China and Australia can dramatically boost wheat yields and improve food security by unlocking the genetic potential within the hundreds of wheat varieties grown in the two countries. That’s the promise of the latest collaboration between wheat researchers in the two countries.
Chinese farmers have been growing wheat for at least 4,000 years. Crop yields per hectare are now nearly 10 times higher than in 1960 and China is now the largest wheat producer in the world. But wheat researchers say we can do more.
“In China, wheat is grown in dryland areas such as Inner Mongolia, Hebei, and Gansu. Growing conditions are similar to Western Australia,” says Professor Jacqueline Batley from The University of Western Australia (UWA).
“When the conditions are good, yields are high. But in times of high temperature and low rainfall, crops can fail. Working together, we can create drought tolerant crops with higher yield,” she says.
Professor Batley is part of a new project that builds on decades of agricultural collaboration between China and Australia including:
- Contributing to the global effort to decode the wheat genome.
- Helping Chinese farmers make better use of water through mulching and tillage in a project between UWA and Lanzhou University
- Producing better tasting and higher quality bread using new genome data for wheat grown in Australia (Murdoch University and the Chinese Academy of Agricultural Sciences)
“For this new project we are analysing 1,500 strains of wheat, from China and Australia,” says Professor Batley. “It’s exciting to work with our colleagues at the Inner Mongolia Academy of Agricultural and Animal Husbandry Sciences, the Gansu Academy of Agricultural Sciences, and the Hebei Academy of Agricultural and Forestry Sciences. They bring vast experience in field work and crop trials and their laboratories are surrounded by fields to trial new wheat strains.”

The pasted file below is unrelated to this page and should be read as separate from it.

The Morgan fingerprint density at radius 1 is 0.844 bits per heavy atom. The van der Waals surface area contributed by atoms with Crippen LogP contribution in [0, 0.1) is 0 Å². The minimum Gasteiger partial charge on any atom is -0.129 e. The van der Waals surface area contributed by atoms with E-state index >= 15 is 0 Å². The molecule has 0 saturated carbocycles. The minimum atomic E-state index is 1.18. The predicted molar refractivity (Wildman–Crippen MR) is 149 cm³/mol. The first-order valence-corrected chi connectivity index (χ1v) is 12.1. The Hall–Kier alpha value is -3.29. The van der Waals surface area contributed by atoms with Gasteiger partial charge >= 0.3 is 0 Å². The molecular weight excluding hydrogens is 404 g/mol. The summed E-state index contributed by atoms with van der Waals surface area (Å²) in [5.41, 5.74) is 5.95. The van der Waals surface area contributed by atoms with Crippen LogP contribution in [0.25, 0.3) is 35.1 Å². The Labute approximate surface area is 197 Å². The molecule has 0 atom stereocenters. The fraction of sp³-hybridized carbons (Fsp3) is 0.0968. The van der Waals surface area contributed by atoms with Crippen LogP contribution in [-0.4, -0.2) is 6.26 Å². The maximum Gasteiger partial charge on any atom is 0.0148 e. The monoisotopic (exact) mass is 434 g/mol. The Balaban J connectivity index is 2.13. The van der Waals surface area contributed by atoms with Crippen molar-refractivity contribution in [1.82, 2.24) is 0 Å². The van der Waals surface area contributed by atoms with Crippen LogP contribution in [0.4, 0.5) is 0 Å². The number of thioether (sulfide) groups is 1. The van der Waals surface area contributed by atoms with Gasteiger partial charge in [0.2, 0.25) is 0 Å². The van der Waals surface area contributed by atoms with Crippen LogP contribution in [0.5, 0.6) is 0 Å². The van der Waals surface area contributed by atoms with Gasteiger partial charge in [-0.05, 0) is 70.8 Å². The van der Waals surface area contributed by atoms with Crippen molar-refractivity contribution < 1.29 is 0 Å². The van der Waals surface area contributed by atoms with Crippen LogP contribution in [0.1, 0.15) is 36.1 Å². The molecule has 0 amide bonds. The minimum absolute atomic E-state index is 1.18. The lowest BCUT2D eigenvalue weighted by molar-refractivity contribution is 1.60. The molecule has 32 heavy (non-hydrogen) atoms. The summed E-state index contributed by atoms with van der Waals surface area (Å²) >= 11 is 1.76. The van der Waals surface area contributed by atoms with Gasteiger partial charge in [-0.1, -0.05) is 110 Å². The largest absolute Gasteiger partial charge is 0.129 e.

The Australian team’s skills include genomics expertise and new breeding technologies that enable eight generations of crop per year.
“We’re finding that there’s a lot of untapped diversity in wheat. I think we’ll keep increasing the yields for decades to come,” says Professor Batley.
“Exchanging wheat strains between Australian and China is the key to success,” says Professor Guijun Yan from UWA. “With improved breeding lines, we will not only meet the priorities of Australian and Chinese wheat breeding programs, but also contribute to the world demand for food security and sustainability,” he says.
The other project partners include InterGrain Pty Ltd; Chinese Academy of Sciences; Chinese Academy of Agricultural Sciences; and Beijing Genomics Institute. The work is supported by the Australian government’s Global Innovation Linkage program.
South Australian seaweed is being harvested by a Chinese company Gather Great Ocean Group. They’re after the marine sugars from native Australian seaweed species, for use in high value products like cakes, jelly and pharmaceuticals. The project was initiated by Flinders University researcher Professor Wei Zhang.
The fruit of the jujube tree is a traditional Chinese food and medicine. The tree has outstanding tolerance to drought and salt says UWA’s Professor Guijun Yan. He worked with Chinese partners to read its genome and identify genes that could one day be introduced into other crops.
Sheep herders in Western China have tripled their income and reduced their herd size thanks to husbandry advice from Charles Sturt University researchers supported by the Australian Council for International Agricultural Research (ACIAR). Professor David Kemp was awarded The People’s Republic of China Friendship Award in 2015 for his leadership of this and other projects benefiting Chinese farmers.
For further information visit www.china.embassy.gov.au
Header image: Professor Guijun Yan is improving wheat in China and Australia (Credit: University of Western Australia).